I realize that this may be quite a different way of thinking than many are accustomed to.  And, I realize that it may sound as if I am calling into question the many times that the Bible depicts God as acting — intervening — in the world “out there.”   I am not, however, intending to do that.  Rather, I think that we should see these biblical acts of divine intervention as exceptions that are not the result of human prayer but as signs meant to point us toward something.   They are part of the act of communication which is moving from God to humanity, signs meant to draw us into the relationship that transforms — not the substance of the relationship itself.   And to the degree that we perceive such “miracles” to be happening in our own time (such as inexplicable, spontaneous healings that are sometimes reported), we should not regard these as being the result of God’s decision to favor one person over another (or answer someone’s prayer while not another’s).  Instead, we should see them as signs meant to draw us into relationship, sacraments placed in our midst.   To be a bearer of such a sign or sacrament, either as a person or as a community, is surely an awesome thing.  But we should never confuse the sign with the One to whom it is intended to point us, nor should we expect such signs to be given to us whenever we would like them.  The sign should always pull us beyond itself into relationship with the One.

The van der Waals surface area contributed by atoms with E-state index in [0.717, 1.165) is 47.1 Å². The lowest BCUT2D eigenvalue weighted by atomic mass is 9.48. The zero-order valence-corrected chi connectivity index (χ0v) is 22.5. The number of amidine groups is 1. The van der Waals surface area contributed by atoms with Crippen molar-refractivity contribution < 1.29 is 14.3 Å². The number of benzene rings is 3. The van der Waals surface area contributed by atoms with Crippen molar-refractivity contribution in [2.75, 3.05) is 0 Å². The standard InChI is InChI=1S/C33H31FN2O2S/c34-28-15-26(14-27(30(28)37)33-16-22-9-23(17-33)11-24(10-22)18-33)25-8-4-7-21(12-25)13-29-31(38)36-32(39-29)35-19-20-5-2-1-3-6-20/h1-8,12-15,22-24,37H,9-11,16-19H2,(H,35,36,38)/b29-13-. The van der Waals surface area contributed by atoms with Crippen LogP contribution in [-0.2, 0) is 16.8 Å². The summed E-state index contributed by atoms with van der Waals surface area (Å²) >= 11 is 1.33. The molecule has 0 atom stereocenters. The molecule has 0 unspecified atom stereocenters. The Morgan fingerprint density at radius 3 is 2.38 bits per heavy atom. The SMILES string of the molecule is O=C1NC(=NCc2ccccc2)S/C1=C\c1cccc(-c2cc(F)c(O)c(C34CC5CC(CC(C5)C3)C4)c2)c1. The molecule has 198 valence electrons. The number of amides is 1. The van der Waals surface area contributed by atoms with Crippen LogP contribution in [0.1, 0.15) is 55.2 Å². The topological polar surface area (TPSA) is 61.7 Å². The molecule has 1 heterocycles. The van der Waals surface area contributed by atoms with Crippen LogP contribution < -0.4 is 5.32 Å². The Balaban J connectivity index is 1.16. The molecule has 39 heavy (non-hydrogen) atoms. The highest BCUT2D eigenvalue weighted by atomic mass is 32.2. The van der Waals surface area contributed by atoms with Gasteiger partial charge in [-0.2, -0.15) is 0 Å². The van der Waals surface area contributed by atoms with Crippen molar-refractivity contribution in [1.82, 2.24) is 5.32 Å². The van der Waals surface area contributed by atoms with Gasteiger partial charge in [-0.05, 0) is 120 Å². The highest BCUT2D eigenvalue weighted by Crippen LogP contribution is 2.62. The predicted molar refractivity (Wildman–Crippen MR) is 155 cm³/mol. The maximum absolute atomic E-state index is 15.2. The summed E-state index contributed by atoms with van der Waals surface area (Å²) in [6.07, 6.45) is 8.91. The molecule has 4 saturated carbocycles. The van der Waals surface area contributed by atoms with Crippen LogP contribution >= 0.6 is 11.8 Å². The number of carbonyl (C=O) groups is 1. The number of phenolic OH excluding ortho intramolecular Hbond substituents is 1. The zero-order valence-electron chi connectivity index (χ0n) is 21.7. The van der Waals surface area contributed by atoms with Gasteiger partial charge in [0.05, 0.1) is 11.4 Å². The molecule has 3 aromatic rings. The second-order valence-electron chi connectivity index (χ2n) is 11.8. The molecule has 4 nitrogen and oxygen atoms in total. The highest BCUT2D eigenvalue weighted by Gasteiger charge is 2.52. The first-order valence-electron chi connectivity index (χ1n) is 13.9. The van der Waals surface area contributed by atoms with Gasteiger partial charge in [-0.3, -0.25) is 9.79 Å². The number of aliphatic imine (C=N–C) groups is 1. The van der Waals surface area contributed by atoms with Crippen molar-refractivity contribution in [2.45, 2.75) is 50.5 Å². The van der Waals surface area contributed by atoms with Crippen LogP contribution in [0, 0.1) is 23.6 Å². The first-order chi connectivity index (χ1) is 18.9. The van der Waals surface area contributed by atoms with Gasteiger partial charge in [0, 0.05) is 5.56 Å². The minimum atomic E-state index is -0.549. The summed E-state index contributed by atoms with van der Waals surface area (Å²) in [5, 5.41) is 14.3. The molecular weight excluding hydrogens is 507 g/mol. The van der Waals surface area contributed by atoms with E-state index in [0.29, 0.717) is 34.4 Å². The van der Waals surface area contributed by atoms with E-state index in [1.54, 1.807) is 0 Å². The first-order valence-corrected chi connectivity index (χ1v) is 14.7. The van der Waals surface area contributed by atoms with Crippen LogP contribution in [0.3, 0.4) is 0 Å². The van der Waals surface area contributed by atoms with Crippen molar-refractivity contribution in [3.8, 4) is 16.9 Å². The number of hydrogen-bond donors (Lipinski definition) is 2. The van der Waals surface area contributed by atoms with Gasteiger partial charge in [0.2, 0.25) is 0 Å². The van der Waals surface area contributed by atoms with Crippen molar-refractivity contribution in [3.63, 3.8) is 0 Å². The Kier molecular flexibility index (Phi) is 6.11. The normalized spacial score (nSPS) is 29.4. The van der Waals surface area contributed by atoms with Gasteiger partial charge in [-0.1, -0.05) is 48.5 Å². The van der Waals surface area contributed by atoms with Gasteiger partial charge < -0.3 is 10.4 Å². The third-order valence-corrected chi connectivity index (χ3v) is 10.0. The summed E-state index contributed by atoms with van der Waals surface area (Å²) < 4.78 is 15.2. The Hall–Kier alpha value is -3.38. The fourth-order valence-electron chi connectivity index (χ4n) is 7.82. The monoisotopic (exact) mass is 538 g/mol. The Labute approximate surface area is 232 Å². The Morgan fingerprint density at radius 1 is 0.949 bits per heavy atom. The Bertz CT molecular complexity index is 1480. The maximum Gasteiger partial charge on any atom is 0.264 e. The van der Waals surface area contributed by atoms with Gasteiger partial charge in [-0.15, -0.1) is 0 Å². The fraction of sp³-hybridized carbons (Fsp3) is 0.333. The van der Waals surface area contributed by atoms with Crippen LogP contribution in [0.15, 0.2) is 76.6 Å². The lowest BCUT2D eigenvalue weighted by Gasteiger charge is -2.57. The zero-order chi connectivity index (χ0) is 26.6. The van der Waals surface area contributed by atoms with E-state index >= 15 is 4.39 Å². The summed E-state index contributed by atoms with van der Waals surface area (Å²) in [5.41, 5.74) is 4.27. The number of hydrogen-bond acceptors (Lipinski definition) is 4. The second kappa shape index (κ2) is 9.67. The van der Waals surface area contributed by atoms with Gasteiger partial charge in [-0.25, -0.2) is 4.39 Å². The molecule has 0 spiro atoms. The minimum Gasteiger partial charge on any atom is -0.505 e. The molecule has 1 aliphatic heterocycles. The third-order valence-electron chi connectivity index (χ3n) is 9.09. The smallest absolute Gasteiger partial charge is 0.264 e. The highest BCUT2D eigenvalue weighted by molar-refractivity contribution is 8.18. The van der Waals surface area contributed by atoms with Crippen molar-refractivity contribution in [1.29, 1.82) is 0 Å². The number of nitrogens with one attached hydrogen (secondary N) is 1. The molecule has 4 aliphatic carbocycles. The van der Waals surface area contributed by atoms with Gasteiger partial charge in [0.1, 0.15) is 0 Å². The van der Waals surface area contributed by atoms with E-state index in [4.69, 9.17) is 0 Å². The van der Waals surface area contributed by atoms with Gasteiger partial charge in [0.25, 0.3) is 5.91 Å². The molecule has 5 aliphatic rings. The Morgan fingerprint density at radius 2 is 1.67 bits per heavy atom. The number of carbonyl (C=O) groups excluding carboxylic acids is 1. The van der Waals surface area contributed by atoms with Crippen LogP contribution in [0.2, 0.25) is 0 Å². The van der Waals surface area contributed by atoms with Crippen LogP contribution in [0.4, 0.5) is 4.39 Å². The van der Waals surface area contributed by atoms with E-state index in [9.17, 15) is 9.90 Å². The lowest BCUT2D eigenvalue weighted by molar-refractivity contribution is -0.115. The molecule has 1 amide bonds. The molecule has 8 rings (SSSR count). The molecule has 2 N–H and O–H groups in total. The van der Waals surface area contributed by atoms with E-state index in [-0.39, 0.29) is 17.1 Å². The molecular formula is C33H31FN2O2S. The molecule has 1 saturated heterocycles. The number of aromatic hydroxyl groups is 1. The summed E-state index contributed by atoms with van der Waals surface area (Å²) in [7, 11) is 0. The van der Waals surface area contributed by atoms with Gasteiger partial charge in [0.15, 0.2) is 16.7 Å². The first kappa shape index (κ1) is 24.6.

I also do not wish to suggest that we should stop praying for the people and the world “out there”.  And I do think that intercessory prayer can impact other people on a kind of energetic level.  But I also think that a big part of the reason why we need to pray for others is because the act of praying for another does change us.  By praying for others, we learn to enlarge the scope of our compassion, to enlarge our souls, and that can open us to transformation in powerful ways.

This all very heady stuff, I suppose, and I may have lost you by this point.  The bottom line, however, is that we need to stop expecting a God who will make stuff happen for us “out there”, while leaving us just as we are.  Rather, we must recognize what the mystical path in every religious tradition has seemed to understand:  that nothing lasting will ever happen “out there” until something lasting happens “in here.”  And it is that interior world within us all — the heart, the soul, the spirit — that is the primary place where the grace of God seeks to operate.

Losing God to Find God

I saw an article this week that discussed how, over the last five years, belief in God in the United States has declined by 15%.  It is the latest in a string of studies and articles that discuss a general decline in “God-belief” in recent years not only in the United States, but in Canada and Europe, as well (though, the US has come to this decline rather more recently).  Whenever I see articles like this, I am reminded of the story told about the late Rev. William Sloane Coffin from a time when he served as Chaplain at Yale University.  The story is that a student came to him one day saying that he had concluded that he no longer believed in God.  Coffin said, “Tell me about the God you don’t believe in.”  The student proceeded to describe a God who was judgmental and demanding, a God who laid down the law and smote those who didn’t follow it, a God who bestowed blessings on some while denying them to others.   In short, the student described an image of God that was a caricature, constructed largely on the basis of an unsophisticated reading of the Hebrew Bible.  When the student finished, Coffin said, “Good.  I don’t believe in that God, either.”